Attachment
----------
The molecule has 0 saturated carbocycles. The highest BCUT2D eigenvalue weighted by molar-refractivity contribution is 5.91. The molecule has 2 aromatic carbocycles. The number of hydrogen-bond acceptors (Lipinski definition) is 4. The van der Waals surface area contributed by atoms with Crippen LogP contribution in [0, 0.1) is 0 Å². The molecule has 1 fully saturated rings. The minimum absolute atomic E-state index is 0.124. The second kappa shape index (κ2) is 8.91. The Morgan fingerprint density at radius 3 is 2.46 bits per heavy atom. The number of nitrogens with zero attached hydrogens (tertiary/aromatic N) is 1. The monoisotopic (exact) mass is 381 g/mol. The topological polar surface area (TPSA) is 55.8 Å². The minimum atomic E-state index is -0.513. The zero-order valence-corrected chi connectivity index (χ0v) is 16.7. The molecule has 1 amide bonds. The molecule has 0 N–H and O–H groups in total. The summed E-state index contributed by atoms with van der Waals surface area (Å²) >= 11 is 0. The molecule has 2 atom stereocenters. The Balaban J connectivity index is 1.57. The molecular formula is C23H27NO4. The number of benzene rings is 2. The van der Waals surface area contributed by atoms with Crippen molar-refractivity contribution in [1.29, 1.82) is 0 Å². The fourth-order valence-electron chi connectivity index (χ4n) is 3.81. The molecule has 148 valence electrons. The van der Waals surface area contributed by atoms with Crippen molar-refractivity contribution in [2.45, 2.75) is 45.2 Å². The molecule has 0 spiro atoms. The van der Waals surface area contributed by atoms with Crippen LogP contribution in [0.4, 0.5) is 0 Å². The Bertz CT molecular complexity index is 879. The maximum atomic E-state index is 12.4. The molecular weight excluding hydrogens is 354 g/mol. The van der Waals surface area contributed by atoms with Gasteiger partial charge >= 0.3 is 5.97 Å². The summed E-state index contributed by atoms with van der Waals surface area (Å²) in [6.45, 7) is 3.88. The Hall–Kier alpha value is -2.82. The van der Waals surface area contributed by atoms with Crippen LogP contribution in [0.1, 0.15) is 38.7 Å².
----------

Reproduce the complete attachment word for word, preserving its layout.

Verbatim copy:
The molecule has 0 saturated carbocycles. The highest BCUT2D eigenvalue weighted by molar-refractivity contribution is 5.91. The molecule has 2 aromatic carbocycles. The number of hydrogen-bond acceptors (Lipinski definition) is 4. The van der Waals surface area contributed by atoms with Crippen LogP contribution in [0, 0.1) is 0 Å². The molecule has 1 fully saturated rings. The minimum absolute atomic E-state index is 0.124. The second kappa shape index (κ2) is 8.91. The Morgan fingerprint density at radius 3 is 2.46 bits per heavy atom. The number of nitrogens with zero attached hydrogens (tertiary/aromatic N) is 1. The monoisotopic (exact) mass is 381 g/mol. The topological polar surface area (TPSA) is 55.8 Å². The minimum atomic E-state index is -0.513. The zero-order valence-corrected chi connectivity index (χ0v) is 16.7. The molecule has 1 amide bonds. The molecule has 0 N–H and O–H groups in total. The summed E-state index contributed by atoms with van der Waals surface area (Å²) >= 11 is 0. The molecule has 2 atom stereocenters. The Balaban J connectivity index is 1.57. The molecular formula is C23H27NO4. The number of benzene rings is 2. The van der Waals surface area contributed by atoms with Crippen molar-refractivity contribution in [1.29, 1.82) is 0 Å². The fourth-order valence-electron chi connectivity index (χ4n) is 3.81. The molecule has 148 valence electrons. The van der Waals surface area contributed by atoms with Crippen molar-refractivity contribution in [2.45, 2.75) is 45.2 Å². The molecule has 0 spiro atoms. The van der Waals surface area contributed by atoms with Crippen LogP contribution in [0.4, 0.5) is 0 Å². The Bertz CT molecular complexity index is 879. The maximum atomic E-state index is 12.4. The molecular weight excluding hydrogens is 354 g/mol. The van der Waals surface area contributed by atoms with Gasteiger partial charge >= 0.3 is 5.97 Å². The summed E-state index contributed by atoms with van der Waals surface area (Å²) in [6.45, 7) is 3.88. The Hall–Kier alpha value is -2.82. The van der Waals surface area contributed by atoms with Crippen LogP contribution in [0.1, 0.15) is 38.7 Å².